Japanese football moves to block organized crime
Japanese football is taking steps to keep organized crime out of the sport in order to avoid the fate of its South Korean counterpart.
apanese football is taking steps to keep organized crime out of the sport in order to avoid the fate of its South Korean counterpart.
J-League clubs, players and referees have issued a declaration in Tokyo saying they will take measures to keep anti-social elements out of the sport.
The J-League has set up a third-party hotline for anyone associated with Japanese professional football who wants or needs advice in dealing with suspect people.
The Japan Football Association has also contracted with the Zurich-based Early Warning System GmbH, which monitors the sports betting market worldwide.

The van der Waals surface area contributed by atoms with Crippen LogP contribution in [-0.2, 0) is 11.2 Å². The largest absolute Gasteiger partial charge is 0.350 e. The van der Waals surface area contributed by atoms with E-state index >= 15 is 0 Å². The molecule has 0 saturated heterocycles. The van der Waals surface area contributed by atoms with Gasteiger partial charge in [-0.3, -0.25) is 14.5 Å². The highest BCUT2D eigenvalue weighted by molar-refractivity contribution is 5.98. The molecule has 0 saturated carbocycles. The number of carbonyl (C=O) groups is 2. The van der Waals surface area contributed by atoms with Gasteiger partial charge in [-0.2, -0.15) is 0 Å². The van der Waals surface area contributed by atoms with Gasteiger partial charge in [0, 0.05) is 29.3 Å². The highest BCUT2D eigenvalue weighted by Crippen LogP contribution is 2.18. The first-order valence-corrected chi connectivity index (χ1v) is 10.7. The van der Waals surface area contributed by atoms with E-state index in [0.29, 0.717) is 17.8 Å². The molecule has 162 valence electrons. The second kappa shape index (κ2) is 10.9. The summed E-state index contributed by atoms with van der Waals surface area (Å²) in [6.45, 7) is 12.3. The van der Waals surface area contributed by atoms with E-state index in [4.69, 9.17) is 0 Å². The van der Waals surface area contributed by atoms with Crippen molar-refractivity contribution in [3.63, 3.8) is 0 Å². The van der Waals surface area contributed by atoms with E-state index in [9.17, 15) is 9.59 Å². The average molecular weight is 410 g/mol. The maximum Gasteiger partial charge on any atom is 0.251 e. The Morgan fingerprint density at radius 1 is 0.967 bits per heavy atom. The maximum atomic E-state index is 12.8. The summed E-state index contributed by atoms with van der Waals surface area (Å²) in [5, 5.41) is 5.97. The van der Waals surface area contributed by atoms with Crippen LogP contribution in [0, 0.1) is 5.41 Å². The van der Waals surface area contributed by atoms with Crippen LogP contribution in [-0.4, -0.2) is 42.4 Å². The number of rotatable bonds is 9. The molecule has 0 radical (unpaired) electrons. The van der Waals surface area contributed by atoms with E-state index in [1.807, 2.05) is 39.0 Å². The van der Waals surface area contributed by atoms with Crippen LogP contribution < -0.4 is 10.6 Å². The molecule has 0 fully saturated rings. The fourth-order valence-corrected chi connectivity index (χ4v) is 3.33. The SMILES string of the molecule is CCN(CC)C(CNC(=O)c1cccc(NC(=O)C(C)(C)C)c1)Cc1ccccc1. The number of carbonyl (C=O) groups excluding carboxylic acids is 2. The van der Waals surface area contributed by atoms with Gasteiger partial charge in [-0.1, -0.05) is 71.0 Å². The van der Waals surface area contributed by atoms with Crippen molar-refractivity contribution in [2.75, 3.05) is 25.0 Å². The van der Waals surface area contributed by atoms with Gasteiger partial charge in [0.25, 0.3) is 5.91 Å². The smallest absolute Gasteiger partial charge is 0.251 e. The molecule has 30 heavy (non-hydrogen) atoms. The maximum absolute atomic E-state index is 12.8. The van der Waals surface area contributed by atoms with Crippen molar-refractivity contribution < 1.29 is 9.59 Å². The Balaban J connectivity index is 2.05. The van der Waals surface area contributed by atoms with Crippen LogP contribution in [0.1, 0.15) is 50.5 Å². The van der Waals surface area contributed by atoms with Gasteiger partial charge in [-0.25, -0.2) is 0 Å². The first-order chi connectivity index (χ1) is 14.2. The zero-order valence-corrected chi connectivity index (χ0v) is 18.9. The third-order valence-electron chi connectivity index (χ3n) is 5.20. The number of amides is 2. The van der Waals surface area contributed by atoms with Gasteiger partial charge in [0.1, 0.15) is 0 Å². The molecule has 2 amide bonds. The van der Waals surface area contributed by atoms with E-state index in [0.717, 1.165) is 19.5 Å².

The J-League is also enlisting the help of the anti-crime unit of the Tokyo Metropolitan Police Department.
The 40 J1 and J2 clubs will also include clauses in players' contracts that will commit them to steering clear of any links to organized crime.
Last year, South Korea's football league was hit by a massive match-fixing scandal, with nearly 80 players and brokers convicted.
Japan's ancient sport of sumo was rocked by a scandal last year in which wrestlers were discovered to be gambling on baseball games. Police said gangsters were involved in the gambling as bookies and possibly taking profits on the bets.